“literature loves difficulty, thrives on conflict”

Should your fiction characters be happy? Really happy?

I was captivated by this incredible video by Ian McEwan on having romantic happiness portrayed realistically in fiction. Ian McEwan, six-time Man Booker Prize nominee and prolific, brilliant writer, shares his ridiculously well-articulated thoughts on traditional novels’ approach to crushing the dreams of happy characters and the rare ability to convince readers that characters really are happy.

Sadly, we as humans salivate over darkness and despair in literature. This truth was present even in the realm of journalism, my major from college. Readers are drawn to articles on tragedy more so than copacetic stories of success and joy.

pollyanna coverI want my characters to be happy (ultimately), even if they have to go through a war to get there. I think some people would argue that happy characters are forgettable, but that’s not always true. To me, one of the most memorable characters from my childhood books is Pollyanna. The reason she was memorable was her optimism, positivity and exuberance in the face of abandonment, disappointment and hard times. In Christian fiction, we want to show that the joy of knowing God and His love pervades all, including the worst of times.

I get called “Pollyanna” by people sometimes, and I hear “you’re just too happy.” I know that this comes from knowing the Lord, enjoying time with Him, and having the peaceful assurance of knowing He’s got this crazy life all figured out already and gives good gifts to us out of love.

They say books reflect the author (how could they not?), so if I had to guess, I’d say the books I write are going to feature characters who do know happiness and joy. But then again, we inject disaster and disappointment into their lives, so the characters grow and learn, or break and transform.



The BIG Question

This mixed stew of thoughts brings up a pivotal question for me as a writer. Should I choose to give my characters happiness (a happy ending, to appease the commercial, mainstream reader and myself), or a sad, non triumphant resolution to their troubles to speak to the way life really is? Should books imitate the way life really is, or should they draw a picture of the way life could be, given the right attitude? Is my role as a novelist to reflect life as accurately as possible, as a nature photographer captures the world, or to help readers imagine a better world or living better in this world?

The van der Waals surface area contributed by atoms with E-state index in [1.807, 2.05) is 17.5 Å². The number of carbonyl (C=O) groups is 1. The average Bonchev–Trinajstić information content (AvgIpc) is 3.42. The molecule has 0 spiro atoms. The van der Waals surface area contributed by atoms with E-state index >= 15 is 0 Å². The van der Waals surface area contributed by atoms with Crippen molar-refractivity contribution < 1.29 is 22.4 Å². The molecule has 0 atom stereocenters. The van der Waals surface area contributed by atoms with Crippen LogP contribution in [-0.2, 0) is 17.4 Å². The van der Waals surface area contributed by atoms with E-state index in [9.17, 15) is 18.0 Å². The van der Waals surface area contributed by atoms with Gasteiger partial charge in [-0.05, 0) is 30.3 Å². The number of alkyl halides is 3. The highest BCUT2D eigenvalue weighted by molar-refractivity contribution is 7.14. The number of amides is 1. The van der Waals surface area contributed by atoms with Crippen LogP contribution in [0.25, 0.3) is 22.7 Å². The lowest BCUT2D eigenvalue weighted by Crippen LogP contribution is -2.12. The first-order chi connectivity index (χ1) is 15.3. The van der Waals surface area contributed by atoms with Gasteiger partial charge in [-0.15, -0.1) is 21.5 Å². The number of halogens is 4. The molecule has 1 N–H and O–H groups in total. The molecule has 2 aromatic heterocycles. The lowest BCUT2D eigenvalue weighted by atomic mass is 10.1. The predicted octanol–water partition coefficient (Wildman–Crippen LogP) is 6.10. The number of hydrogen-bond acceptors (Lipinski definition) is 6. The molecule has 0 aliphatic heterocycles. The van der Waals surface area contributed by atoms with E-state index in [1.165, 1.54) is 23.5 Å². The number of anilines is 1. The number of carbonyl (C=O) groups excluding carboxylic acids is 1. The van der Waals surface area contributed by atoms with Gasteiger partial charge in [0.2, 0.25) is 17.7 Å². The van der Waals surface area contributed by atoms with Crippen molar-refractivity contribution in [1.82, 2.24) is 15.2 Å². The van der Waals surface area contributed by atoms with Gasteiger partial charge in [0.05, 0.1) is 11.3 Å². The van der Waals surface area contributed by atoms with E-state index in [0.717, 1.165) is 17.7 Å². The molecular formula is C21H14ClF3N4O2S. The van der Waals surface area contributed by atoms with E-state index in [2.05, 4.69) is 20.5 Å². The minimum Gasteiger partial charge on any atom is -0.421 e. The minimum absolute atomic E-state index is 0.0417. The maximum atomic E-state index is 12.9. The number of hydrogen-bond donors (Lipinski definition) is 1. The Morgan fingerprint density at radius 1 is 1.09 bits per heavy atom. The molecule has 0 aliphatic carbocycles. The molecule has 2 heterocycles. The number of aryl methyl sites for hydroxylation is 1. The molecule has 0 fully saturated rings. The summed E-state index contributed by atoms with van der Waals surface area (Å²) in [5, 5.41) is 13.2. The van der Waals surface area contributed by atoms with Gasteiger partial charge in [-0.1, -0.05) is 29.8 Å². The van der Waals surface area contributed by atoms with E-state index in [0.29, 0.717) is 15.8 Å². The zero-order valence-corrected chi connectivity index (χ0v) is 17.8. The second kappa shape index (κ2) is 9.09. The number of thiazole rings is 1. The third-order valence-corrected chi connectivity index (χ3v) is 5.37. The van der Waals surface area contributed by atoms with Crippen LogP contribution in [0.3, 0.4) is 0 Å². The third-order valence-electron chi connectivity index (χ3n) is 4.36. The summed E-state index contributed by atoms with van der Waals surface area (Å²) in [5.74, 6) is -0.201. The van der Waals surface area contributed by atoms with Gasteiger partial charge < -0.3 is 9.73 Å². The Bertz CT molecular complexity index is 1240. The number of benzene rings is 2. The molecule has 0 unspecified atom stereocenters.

Write Right Now

McEwan’s video also spurred me on that NOW, despite all of the other happy chaos in my life, is the right time to write. Here’s another powerfully motivating quote from Ian McEwan for writing NOW:

“They [aging writers] accumulate more life, more love, more of everything. What they lose is the fabulous energy of one’s late twenties and early thirties. And the thought richness perhaps declines.”


I’m going to keep feeding my writer’s mind through Aerogramme Studio and encourage you to check it out, too. They are a vast and insightful source for reaching the wisdom of successful, talented writers! They have an RSS feed that’s really handy – brings the heady genius of these folks right to your email doorstep.


One thought on ““literature loves difficulty, thrives on conflict”

  1. tanaramccauley says:

    You opened a big can of literary worms with your big question :-). It’s one that really holds a sore spot for me right now as a reader because I just finished a book where the ending was quite unnecessarily unhappy, and if I’d had the actual book and not the iBooks version, I’d have taken it outside and backed over it with my car. Realism is great in books, but only to a point. Fiction has to be something the reader can relate to, but also possibly something they can learn from, be entertained by, enjoy, and live in for a time. In real life the main character in the story can make all these big plans and be in the throes of deciding if they’re going to marry that person or take that job or sell everything and start that company, only to get hit by a car and die on their way to the gas station. Such a plot won’t fly on the pages of a book (unless it’s flying at the person who wrote it, thrown by the person who read it). Messy characters with messy lives who eventually find their happily ever after are great. Or even if they don’t, if it’s done well, it’s still great – A Tale of Two Cities for example (I think I’ll mourn Darnay yet again now that I’ve conjured him up). But unhappy endings just for the sake of realism, or to throw a curve ball, or to be that author who refuses to be contained, one might get the wrong kind of success: successfully ticking readers off. That’s my biased, recently-agitated-reader two cents :-). Thank you for asking the question. I really needed to vent ;-).


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